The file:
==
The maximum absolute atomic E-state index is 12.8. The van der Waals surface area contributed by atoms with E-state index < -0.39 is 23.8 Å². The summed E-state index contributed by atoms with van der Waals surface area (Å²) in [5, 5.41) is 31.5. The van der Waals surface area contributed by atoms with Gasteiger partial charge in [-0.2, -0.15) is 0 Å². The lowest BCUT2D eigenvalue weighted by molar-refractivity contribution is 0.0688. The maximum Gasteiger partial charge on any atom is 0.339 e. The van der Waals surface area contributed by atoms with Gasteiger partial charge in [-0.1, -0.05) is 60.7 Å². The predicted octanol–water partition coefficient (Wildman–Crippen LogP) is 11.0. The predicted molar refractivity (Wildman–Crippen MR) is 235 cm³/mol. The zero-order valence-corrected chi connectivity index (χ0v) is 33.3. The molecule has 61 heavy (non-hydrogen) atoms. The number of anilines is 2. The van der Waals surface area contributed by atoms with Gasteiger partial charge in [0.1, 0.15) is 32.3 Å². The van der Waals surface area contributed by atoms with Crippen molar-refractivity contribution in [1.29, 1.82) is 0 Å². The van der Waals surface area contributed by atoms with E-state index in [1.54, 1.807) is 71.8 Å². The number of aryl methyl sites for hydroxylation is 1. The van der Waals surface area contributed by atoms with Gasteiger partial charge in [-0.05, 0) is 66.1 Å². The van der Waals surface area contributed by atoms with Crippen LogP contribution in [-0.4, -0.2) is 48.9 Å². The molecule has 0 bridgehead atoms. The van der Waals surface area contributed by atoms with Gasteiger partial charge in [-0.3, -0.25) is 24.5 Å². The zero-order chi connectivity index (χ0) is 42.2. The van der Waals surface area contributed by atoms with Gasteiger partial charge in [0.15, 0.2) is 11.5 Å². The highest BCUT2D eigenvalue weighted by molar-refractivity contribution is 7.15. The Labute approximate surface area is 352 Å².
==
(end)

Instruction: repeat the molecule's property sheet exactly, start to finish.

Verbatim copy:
The maximum absolute atomic E-state index is 12.8. The van der Waals surface area contributed by atoms with E-state index < -0.39 is 23.8 Å². The summed E-state index contributed by atoms with van der Waals surface area (Å²) in [5, 5.41) is 31.5. The van der Waals surface area contributed by atoms with Gasteiger partial charge in [-0.2, -0.15) is 0 Å². The lowest BCUT2D eigenvalue weighted by molar-refractivity contribution is 0.0688. The maximum Gasteiger partial charge on any atom is 0.339 e. The van der Waals surface area contributed by atoms with Gasteiger partial charge in [-0.1, -0.05) is 60.7 Å². The predicted octanol–water partition coefficient (Wildman–Crippen LogP) is 11.0. The predicted molar refractivity (Wildman–Crippen MR) is 235 cm³/mol. The zero-order valence-corrected chi connectivity index (χ0v) is 33.3. The molecule has 61 heavy (non-hydrogen) atoms. The number of anilines is 2. The van der Waals surface area contributed by atoms with Gasteiger partial charge in [0.1, 0.15) is 32.3 Å². The van der Waals surface area contributed by atoms with Crippen molar-refractivity contribution in [1.29, 1.82) is 0 Å². The van der Waals surface area contributed by atoms with E-state index in [1.54, 1.807) is 71.8 Å². The number of aryl methyl sites for hydroxylation is 1. The van der Waals surface area contributed by atoms with Gasteiger partial charge in [-0.05, 0) is 66.1 Å². The van der Waals surface area contributed by atoms with Crippen LogP contribution in [-0.4, -0.2) is 48.9 Å². The molecule has 0 bridgehead atoms. The van der Waals surface area contributed by atoms with Gasteiger partial charge in [-0.3, -0.25) is 24.5 Å². The zero-order chi connectivity index (χ0) is 42.2. The van der Waals surface area contributed by atoms with Gasteiger partial charge in [0.15, 0.2) is 11.5 Å². The highest BCUT2D eigenvalue weighted by molar-refractivity contribution is 7.15. The Labute approximate surface area is 352 Å².